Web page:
I'm trying to make a headset with microphone (and stereo audio) for an Android phone. The headset will be connected to a 3.5 mm TRRS jack. I have read the specifications for such devices from Android Source. My schematic with working buttons is:


simulate this circuit – Schematic created using CircuitLab

The "mic" resistor is the dummy microphone I used before I received the real microphone (real microphone's output impedance is 2.2 kΩ). I have named the switches according to the functions A...D and calculated their corresponding resistances based on the equations from Android Source (the values shown in the schematic are measured resistances.) This schematic works and I get pushed buttons to work as described: Answer call, volume up/down and "voice control".

The problem comes when I added the real microphone (mic specs) and removed the dummy resistor. New schematic:


simulate this circuit

For the microphone connections, I used the schematic ("measurement circuit") provided in the microphone data sheet.

  • After adding the microphone to the circuit, all the buttons stopped working but the microphone works.
  • If I added the 2.2 kΩ dummy microphone to the circuit with the real microphone, the buttons start working but the microphone stops working or at least no sound comes from the speaker. (Maybe not enough current?)
  • I have tried removing capacitor C1 with the dummy "mic" and just connected microphone straight to MIC-line and removed the external bias voltage and R5. The buttons work, microphone doesn't.

I have measured the microphone to ground (microphone bias voltage?) voltage of my phone and it is only 0.825 V instead of the 1.8-2.9 V specified at Android Source, for some reason, but I do provide the external bias voltage for the microphone.

The speaker I used is just some 32 Ω cut from a handsfree ear button set.

Is this something obvious that I'm missing here? Would I just need some amplification of the microphone with an op amp to get it working with the buttons even if the sound is loud enough without the buttons working?

I do have some low power op amps coming but would like to know if there is something else in my circuit that is the fault here.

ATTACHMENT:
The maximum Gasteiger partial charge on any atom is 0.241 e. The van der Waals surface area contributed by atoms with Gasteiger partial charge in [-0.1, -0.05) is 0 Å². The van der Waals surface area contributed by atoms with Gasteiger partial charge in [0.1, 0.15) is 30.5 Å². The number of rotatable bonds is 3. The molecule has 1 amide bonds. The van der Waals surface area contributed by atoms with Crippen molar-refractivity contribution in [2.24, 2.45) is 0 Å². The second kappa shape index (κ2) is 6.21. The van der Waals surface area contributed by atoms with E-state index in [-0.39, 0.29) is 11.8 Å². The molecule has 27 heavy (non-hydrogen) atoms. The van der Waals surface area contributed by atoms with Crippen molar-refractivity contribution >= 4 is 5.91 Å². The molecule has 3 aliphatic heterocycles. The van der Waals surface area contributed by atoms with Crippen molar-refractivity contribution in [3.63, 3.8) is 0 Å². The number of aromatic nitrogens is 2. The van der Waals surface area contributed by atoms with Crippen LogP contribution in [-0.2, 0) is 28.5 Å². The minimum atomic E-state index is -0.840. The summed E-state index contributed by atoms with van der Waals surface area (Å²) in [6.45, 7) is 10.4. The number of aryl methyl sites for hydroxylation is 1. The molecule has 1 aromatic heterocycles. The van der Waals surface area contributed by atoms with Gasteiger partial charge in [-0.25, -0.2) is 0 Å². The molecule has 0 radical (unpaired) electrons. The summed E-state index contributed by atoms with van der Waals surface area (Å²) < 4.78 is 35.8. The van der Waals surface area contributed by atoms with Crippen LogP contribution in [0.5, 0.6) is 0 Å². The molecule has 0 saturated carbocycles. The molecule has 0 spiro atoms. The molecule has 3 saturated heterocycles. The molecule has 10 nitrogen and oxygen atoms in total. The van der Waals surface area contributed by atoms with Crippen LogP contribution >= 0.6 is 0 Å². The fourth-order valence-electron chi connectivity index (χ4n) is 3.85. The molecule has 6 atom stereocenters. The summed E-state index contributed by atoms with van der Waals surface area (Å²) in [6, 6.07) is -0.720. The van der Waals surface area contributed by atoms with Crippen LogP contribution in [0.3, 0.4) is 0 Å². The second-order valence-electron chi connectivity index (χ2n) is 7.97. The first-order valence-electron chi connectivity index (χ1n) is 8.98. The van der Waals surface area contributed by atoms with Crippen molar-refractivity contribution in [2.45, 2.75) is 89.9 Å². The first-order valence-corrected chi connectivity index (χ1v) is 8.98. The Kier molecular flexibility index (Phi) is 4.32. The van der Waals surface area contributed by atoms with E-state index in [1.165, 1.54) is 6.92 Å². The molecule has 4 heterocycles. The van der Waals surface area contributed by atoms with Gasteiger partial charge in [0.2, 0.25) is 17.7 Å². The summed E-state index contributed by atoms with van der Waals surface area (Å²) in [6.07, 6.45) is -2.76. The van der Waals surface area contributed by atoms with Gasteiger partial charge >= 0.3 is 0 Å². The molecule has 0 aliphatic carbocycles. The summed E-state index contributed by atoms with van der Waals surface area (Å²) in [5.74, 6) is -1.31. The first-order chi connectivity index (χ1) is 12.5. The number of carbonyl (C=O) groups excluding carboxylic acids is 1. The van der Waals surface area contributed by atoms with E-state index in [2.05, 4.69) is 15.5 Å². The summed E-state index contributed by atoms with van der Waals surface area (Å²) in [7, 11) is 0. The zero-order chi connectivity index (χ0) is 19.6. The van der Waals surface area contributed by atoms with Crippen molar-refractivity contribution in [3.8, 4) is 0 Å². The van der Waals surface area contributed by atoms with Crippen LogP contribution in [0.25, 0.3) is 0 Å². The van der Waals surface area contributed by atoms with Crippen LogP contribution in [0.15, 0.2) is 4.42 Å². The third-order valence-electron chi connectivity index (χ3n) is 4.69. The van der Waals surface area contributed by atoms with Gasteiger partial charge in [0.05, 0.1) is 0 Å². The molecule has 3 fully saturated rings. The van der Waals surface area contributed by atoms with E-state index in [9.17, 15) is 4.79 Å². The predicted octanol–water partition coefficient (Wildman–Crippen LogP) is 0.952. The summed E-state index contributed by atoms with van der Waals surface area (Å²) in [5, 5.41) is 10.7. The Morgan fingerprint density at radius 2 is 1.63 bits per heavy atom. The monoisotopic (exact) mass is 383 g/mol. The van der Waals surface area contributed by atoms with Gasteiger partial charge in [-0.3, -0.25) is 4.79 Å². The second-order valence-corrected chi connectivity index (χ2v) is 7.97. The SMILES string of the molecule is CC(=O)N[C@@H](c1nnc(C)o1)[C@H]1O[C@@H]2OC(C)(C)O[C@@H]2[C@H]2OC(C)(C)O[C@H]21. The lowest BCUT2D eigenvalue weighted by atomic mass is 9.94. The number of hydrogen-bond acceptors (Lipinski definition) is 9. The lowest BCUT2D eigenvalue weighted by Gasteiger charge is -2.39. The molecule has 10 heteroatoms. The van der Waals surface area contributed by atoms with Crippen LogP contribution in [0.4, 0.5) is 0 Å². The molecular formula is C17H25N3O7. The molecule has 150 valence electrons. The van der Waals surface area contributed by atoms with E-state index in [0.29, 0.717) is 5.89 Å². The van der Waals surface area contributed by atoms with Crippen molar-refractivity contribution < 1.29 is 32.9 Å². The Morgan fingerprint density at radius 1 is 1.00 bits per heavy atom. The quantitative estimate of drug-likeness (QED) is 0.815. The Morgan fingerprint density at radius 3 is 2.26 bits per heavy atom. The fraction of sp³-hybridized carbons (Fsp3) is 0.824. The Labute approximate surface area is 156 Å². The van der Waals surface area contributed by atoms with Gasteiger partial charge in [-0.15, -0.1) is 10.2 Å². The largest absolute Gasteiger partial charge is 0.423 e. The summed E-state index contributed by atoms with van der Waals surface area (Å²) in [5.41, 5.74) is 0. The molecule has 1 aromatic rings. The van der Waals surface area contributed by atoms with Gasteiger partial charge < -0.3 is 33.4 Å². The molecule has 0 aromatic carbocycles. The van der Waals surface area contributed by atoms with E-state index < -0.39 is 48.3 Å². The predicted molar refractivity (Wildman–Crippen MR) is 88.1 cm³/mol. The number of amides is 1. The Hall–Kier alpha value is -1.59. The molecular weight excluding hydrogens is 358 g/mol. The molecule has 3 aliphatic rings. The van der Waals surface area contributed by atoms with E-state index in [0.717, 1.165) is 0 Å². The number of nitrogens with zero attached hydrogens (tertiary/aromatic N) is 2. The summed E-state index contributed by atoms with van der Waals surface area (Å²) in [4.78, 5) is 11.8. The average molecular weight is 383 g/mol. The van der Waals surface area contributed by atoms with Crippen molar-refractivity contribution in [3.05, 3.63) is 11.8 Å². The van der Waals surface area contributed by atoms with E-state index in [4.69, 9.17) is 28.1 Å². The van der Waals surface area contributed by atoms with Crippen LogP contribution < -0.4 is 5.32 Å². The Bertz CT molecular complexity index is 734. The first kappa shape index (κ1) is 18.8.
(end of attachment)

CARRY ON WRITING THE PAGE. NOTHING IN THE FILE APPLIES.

EDIT: Actually, my phone gives out 1.77 V after it has detected microphone and then removed the load and measured. The other phone gives constant 1.77 V all the time even without previous detection of load.

Found the problem, it was latching button. The buttons I bought should have been non-latching but doesn't seem so. So the hardware buttons can't be pressed at the same time when using the microphone at least with this schematic. I wonder how they make those PTT headsets work?


2 Answers 2


Ignore the buttons for now.

Connect the mic directly between MIC and GND.

If the mic does not work properly then it's not compatible.

Based on datasheet it requires 3V bias to operate within specs, so it might work poorly with the nominal 2.2V bias from the phone.

Order a mic with smaller bias voltage requirement.

  • \$\begingroup\$ Ignoring the buttons helped finding out that they were latching even when they were not supposed to and this made the circuit not working. \$\endgroup\$ Oct 21, 2022 at 11:12

Your second diagram is incorrect. You do not need C1, R5, or the battery. Just install the microphone capsule in place of the "Mic" resistor in your first diagram. Watch the polarity.

The Android phone provides the bias voltage and an appropriate series resistor. Headsets do not normally include a battery - yours should not need a battery, either.

Measure the microphone line from the phone. Without a microphone connected and all buttons open, it should read close to 2.2VDC. If not, you have another problem either in the wiring or in the phone.

The resistor values given in the Android specifications assume a microphone impedance of 5k. Your microphone has an impendance of 2.2k - you will have to recalculate the values.

Refer to this chart from the Android specifications:

enter image description here

For example, you will have to calculate R2 such that the value of R2 in parallel with the microphone impedance gives 240 ohms. That works out to 269 ohms for R2.

  • \$\begingroup\$ I have tried this already, the microphone works, recording quality is worse than with the C1 and sound is not as loud and the buttons don't work. \$\endgroup\$ Oct 21, 2022 at 8:27
  • \$\begingroup\$ Tried this again and the buttons actually do work (have to have had some error in the past), but the microphone doesn't. \$\endgroup\$ Oct 21, 2022 at 8:42
  • \$\begingroup\$ I have calculated the values of the resistors and they are shown in the wiring diagrams. The microphone to ground is 0.825 V as stated. That might be the issue then? \$\endgroup\$ Oct 21, 2022 at 8:51
  • \$\begingroup\$ If you disconnect all of your circuit from the microphone and measure the voltage from the microphone line to ground and only get 0.8V, then there's something wrong. \$\endgroup\$
    – JRE
    Oct 21, 2022 at 8:54
  • \$\begingroup\$ Is it any good to try to amplify this voltage, would it possibly solve the issue rather than getting new phone? \$\endgroup\$ Oct 21, 2022 at 9:42

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